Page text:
What is the role of internal iliac artery ligation in the treatment of postpartum hemorrhage (PPH)?

Updated: Jun 27, 2018
  • Author: John R Smith, MD, FACOG, FRCSC; Chief Editor: Ronald M Ramus, MD  more...
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Internal iliac artery ligation can be effective to reduce bleeding from all sources within the genital tract by reducing the pulse pressure in the pelvic arterial circulation. One study indicated that pulse pressure was reduced by 77% with unilateral ligation and by 85% with bilateral ligation. [66] Hypogastric artery ligation is much more difficult to perform, more commonly associated with damage to nearby structures, and less likely to succeed than uterine artery ligation. One study reported a success rate of 42%. In patients who undergo hypogastric artery ligation, uterine artery ligation has usually already failed.

Prerequisites for the procedure include a stable patient, an operator experienced in the procedure, and a desire to maintain reproductive potential. The retroperitoneal space is entered by incising the peritoneum between the fallopian tube and the round ligament. The ureter must be identified and reflected medially with the attached peritoneum. The external iliac artery is identified on the pelvic sidewall and followed proximally to the bifurcation of the common iliac artery. The ureter passes over the bifurcation. The internal iliac artery is identified and followed distally approximately 3-4 cm from its point of origin. The loose areolar tissue is carefully cleared from the artery. A right-angle clamp is passed beneath the artery at this point, with great care to avoid damage to the underlying internal iliac vein.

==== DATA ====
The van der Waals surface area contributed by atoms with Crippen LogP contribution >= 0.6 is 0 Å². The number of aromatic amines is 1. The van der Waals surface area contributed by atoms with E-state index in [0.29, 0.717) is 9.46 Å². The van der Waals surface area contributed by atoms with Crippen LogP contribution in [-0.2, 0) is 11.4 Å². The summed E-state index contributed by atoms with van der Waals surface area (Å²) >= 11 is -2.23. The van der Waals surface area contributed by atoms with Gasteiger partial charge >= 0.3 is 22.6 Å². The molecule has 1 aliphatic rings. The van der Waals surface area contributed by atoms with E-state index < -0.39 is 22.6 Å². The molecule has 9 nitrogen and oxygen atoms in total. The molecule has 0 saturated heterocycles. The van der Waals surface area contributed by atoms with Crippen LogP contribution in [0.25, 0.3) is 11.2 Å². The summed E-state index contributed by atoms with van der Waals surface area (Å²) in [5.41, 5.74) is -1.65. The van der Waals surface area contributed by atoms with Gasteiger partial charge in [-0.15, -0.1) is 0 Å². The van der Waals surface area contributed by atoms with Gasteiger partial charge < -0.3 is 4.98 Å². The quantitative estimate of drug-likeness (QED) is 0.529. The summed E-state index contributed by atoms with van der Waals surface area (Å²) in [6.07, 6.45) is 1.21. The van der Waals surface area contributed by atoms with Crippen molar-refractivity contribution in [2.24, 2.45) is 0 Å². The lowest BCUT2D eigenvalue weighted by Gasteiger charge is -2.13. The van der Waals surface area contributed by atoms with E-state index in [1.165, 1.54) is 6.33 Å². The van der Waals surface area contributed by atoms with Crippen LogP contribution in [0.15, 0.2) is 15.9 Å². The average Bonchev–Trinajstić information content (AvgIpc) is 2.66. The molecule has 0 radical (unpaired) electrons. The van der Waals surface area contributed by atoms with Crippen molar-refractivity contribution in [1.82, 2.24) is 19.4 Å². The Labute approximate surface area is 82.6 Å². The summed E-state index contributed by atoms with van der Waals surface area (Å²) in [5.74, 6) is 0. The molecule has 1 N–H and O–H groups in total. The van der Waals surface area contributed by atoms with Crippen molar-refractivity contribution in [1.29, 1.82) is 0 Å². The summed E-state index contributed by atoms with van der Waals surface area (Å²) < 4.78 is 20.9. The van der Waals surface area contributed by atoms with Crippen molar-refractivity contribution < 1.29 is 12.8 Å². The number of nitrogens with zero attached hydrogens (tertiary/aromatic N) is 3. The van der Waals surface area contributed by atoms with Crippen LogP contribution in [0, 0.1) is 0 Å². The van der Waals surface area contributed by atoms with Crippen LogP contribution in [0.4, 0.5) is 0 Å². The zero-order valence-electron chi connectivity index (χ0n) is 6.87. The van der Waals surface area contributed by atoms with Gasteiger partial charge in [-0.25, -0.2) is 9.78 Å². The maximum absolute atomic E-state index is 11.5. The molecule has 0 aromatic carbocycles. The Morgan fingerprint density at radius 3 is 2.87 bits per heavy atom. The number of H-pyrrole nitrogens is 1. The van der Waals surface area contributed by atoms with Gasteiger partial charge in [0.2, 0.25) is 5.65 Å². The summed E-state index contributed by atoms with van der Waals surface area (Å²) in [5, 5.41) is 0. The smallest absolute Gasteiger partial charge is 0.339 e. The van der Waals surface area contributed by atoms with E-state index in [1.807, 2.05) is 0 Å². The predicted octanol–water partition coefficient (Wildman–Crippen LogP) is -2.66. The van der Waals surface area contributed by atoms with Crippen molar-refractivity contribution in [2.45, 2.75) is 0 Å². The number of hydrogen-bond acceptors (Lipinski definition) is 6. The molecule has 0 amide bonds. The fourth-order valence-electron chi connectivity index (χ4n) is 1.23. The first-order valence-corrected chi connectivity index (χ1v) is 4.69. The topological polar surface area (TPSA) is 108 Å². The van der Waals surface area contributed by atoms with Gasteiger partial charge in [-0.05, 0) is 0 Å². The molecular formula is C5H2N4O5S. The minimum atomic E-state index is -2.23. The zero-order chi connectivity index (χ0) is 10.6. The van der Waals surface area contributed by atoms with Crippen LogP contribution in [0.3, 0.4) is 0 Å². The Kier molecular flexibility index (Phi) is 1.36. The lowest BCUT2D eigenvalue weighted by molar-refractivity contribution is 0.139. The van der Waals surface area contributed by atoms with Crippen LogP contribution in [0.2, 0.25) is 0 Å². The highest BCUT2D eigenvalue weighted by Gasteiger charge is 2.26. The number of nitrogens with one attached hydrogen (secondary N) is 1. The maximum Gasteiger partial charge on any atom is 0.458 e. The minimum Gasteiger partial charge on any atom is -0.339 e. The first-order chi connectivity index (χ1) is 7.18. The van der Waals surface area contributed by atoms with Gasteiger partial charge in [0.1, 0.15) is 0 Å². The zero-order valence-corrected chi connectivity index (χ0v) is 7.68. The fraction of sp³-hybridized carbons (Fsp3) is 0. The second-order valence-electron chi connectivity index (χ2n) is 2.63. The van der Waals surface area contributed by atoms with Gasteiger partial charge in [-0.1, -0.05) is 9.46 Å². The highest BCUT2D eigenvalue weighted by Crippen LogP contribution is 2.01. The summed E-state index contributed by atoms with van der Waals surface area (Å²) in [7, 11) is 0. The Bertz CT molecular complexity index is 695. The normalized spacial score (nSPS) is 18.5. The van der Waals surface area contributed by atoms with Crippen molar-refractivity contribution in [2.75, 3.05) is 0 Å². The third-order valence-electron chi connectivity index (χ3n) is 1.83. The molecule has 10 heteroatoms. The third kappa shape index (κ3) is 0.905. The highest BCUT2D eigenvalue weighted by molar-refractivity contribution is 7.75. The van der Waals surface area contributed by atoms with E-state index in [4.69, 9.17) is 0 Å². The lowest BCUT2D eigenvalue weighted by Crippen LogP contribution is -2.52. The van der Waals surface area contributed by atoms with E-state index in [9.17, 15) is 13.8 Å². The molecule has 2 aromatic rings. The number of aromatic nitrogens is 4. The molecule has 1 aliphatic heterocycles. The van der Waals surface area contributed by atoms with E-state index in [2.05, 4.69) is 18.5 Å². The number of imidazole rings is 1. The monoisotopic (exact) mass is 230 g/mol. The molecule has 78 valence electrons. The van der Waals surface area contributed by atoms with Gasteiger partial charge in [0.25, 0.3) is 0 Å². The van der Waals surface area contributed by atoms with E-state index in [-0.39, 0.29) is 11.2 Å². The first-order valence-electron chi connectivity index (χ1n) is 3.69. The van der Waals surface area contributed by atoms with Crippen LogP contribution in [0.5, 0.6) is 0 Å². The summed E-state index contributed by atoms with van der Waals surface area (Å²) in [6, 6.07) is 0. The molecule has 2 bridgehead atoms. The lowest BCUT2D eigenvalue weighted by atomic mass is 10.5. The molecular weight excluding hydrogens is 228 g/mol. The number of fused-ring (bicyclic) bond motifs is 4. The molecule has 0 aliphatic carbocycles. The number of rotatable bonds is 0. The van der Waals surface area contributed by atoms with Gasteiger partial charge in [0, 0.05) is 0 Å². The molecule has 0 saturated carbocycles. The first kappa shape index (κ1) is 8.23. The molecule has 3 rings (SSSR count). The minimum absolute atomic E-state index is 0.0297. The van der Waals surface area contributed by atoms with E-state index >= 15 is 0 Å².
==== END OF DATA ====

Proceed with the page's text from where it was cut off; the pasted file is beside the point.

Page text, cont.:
A recommendation is to pass the clamp from lateral to medial in order to minimize the chance of damage to the adjacent external iliac vessels. Gentle elevation of the artery with a Babcock clamp facilitates this maneuver.

Ligate the artery with heavy absorbable suture, but do not divide it. Palpate the femoral and distal pulses before and after the ligation to ensure that the external or common iliac artery was not inadvertently ligated. If possible, place the ligation distal to the posterior division of the artery because this decreases the risk of subsequent ischemic buttock pain. Identification of the posterior division may be difficult, and ligation 3 cm from the internal iliac artery origin usually ensures that it is not included.

Hysterectomy is required if internal iliac artery ligation is unsuccessful. Patients in whom internal iliac artery ligation has failed have greater morbidity than those in whom the procedure has not been attempted. The likelihood of benefit from the procedure must be balanced against the potential risks. The advent of more effective uterotonic agents, the fact that most cases of intractable hemorrhage are now related to abnormalities of placentation that are diagnosed or suggested before delivery, and the option of embolization have lessened the use of hypogastric artery ligation. The number of surgeons comfortable using this procedure and the opportunities to teach it are rapidly declining.

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